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Twin explosions kill 29 in north Lebanese city

Burned and destroyed cars are seen at the entrance of a mosque, left, which was attacked by a car bomb, in the northern city of Tripoli.

Associated Press

Burned and destroyed cars are seen at the entrance of a mosque, left, which was attacked by a car bomb, in the northern city of Tripoli.

TRIPOLI, Lebanon (AP) — Twin car bombs exploded Friday outside mosques in the northern Lebanese city of Tripoli, killing at least 29 people, wounding more than 350 and wreaking major destruction in the country’s second largest city, officials said.

Footage aired on local television stations showed thick, black smoke billowing over the city and bodies scattered beside burning cars in scenes reminiscent of Lebanon’s 15-year civil war, which ended in 1990.

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The blasts hit amid soaring tensions in Lebanon as a result of Syria’s civil war, particularly following the open participation of the militant Shiite Hezbollah group on behalf of embattled President Bashar Assad. Their entry into the war has further polarized the country along sectarian lines. Preachers at both of the targeted mosques are virulent opponents of Assad and Hezbollah.

Friday’s attack was the second such bombing in more than a week, showing the degree to which the tiny country is being consumed by the raging war next door.

Tripoli, a predominantly Sunni Muslim city, has seen frequent clashes between Sunnis and Alawites, a Shiite offshoot sect to which Assad belongs. But the city itself has rarely seen such bombings in recent years.

It was the most powerful and deadliest bombing in Tripoli since the end of the civil war. There was no immediate claim of responsibility.

Dozens of bearded gunmen deployed on the streets of Tripoli following the attacks, checking people’s identity card and driving around in SUVs. A prominent Salafist sheik, Dai al-Islam Shahhal, said Sunnis in Tripoli would take security in their own hands going forward, blaming the Syrian regime and its Hezbollah allies in Lebanon for the bombings.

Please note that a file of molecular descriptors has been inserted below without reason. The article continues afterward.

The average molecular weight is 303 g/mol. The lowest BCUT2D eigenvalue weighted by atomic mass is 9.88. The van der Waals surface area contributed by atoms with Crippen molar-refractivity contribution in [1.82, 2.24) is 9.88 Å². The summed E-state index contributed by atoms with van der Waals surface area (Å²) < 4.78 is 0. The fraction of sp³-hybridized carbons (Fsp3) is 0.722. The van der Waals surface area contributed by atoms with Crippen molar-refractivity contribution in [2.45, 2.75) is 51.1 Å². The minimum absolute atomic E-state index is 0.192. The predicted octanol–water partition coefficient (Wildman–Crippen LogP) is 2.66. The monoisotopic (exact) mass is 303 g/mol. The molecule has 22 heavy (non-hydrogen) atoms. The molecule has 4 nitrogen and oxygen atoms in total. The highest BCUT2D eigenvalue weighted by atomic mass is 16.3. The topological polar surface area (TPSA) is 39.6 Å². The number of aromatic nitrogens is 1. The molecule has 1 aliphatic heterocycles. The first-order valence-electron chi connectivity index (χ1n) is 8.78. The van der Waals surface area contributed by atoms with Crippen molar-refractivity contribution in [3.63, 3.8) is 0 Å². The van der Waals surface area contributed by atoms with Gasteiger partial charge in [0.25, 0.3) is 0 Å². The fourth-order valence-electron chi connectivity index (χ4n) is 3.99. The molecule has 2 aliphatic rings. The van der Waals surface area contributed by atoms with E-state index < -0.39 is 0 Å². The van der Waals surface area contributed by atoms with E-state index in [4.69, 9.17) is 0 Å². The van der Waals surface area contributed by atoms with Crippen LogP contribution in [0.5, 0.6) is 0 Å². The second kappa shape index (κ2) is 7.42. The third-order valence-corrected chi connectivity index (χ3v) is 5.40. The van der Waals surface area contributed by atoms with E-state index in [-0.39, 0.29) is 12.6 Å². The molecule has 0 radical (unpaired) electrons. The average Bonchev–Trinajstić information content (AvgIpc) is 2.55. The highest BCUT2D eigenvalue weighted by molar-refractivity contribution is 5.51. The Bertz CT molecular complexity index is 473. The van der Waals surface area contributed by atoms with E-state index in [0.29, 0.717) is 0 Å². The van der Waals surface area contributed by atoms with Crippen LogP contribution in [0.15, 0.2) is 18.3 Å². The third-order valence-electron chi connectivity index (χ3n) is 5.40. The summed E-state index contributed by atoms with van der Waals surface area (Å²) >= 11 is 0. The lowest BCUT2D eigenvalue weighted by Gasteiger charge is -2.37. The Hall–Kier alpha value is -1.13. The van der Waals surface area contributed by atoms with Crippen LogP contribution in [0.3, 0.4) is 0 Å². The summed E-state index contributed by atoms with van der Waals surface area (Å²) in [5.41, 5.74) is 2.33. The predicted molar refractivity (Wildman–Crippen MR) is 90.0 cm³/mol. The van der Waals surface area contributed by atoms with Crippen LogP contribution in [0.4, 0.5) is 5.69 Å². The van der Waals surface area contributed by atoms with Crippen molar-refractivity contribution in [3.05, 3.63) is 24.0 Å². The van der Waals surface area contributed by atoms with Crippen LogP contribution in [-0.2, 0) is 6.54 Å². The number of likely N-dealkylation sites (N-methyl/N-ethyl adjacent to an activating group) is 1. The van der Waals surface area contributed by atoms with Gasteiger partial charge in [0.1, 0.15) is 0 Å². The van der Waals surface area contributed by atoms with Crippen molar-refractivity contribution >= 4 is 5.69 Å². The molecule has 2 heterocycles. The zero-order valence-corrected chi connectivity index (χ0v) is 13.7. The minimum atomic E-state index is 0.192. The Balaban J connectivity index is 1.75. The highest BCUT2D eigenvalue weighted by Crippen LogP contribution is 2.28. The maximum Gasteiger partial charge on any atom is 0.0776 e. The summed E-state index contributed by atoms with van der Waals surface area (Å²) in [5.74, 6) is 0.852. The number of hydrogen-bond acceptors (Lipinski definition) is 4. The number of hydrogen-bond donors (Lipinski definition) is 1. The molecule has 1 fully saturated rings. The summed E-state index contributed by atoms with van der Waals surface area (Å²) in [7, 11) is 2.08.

Attacks have become common in the past few months against Shiite strongholds in Lebanon. On Aug. 15, a car bomb rocked a Shiite stronghold of Hezbollah in the southern suburbs of Beirut, killing 27 people and wounding more than 300. A less powerful car bomb targeted the same area on July 9, wounding more than 50.

Witness Samir Darwish said he was in a Tripoli square when he heard the first explosion and ran in the direction of the fire to the Salam Mosque, one of the two targeted.

‘‘I came here and saw the catastrophe. Bloodied people were running in the street, several other dead bodies were scattered on the ground,’’ he said. ‘‘It looked like doomsday, death was everywhere.’’

Hezbollah swiftly condemned the bombings, calling it a ‘‘terrorist bombing’’ and part of a ‘‘criminal project that aims to sow the seeds of civil strife between the Lebanese and drag them into sectarian and ethnic infighting.’’

In a strongly worded statement, the group expressed ‘‘utmost solidarity and unity with our brothers in the beloved city of Tripoli.’’

The bombings came the same day Israeli warplanes struck a target south of Beirut, hours after militants in south Lebanon fired four rockets into northern Israel. It was the first air raid on the area since the 2006 war between Israel and Hezbollah. The strike demonstrates the chaos and security challenges engulfing Lebanon, which has been without a functioning government since March, largely because of infighting between political factions.

The explosions shattered windows in apartment blocks over a wide area and triggered car fires that left the charred bodies of trapped people inside. After the bombings, bloodied people could be seen being ferried away by screaming residents. Gunmen took to the streets, firing in the air in anger, which delayed the arrival of army troops and investigators.

Local media and mosques called for blood donations. Hospitals were overwhelmed with the dead and wounded.

The blasts went off on Friday, the Muslim day of prayer, when places of worship would be packed. A security official said one of the blasts exploded outside the Taqwa mosque, the usual place of prayer for Sheik Salem Rafei, a Salafi cleric opposed to Hezbollah. It was not clear whether he was inside the mosque, but Lebanon’s state-run National News Agency said he wasn’t hurt.

The official said the blast went off as worshippers were streaming out of the mosque. He spoke on condition of anonymity in line with regulations.

The second car bomb explosion went off about five minutes later in the Mina district of Tripoli, about five meters from the gate to the Salam Mosque. The explosion blew open a 5-meter (16-foot) -wide and 1-meter (3-foot) -deep crater outside the mosque.

Former Prime Minister Fuad Saniora, a senior leader in the Western-backed, anti-Hezbollah coalition in Lebanon, called on the group to withdraw its fighters immediately from Syria, saying its involvement in the war has opened Lebanon to terrorist threats.

Caretaker Prime Minister Najib Mikati declared Saturday to be a day of mourning for the dead.

The U.S. Embassy in Lebanon condemned the bombings and called on all parties to exercise calm and restraint.

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AP writer Zeina Karam contributed from Beirut.
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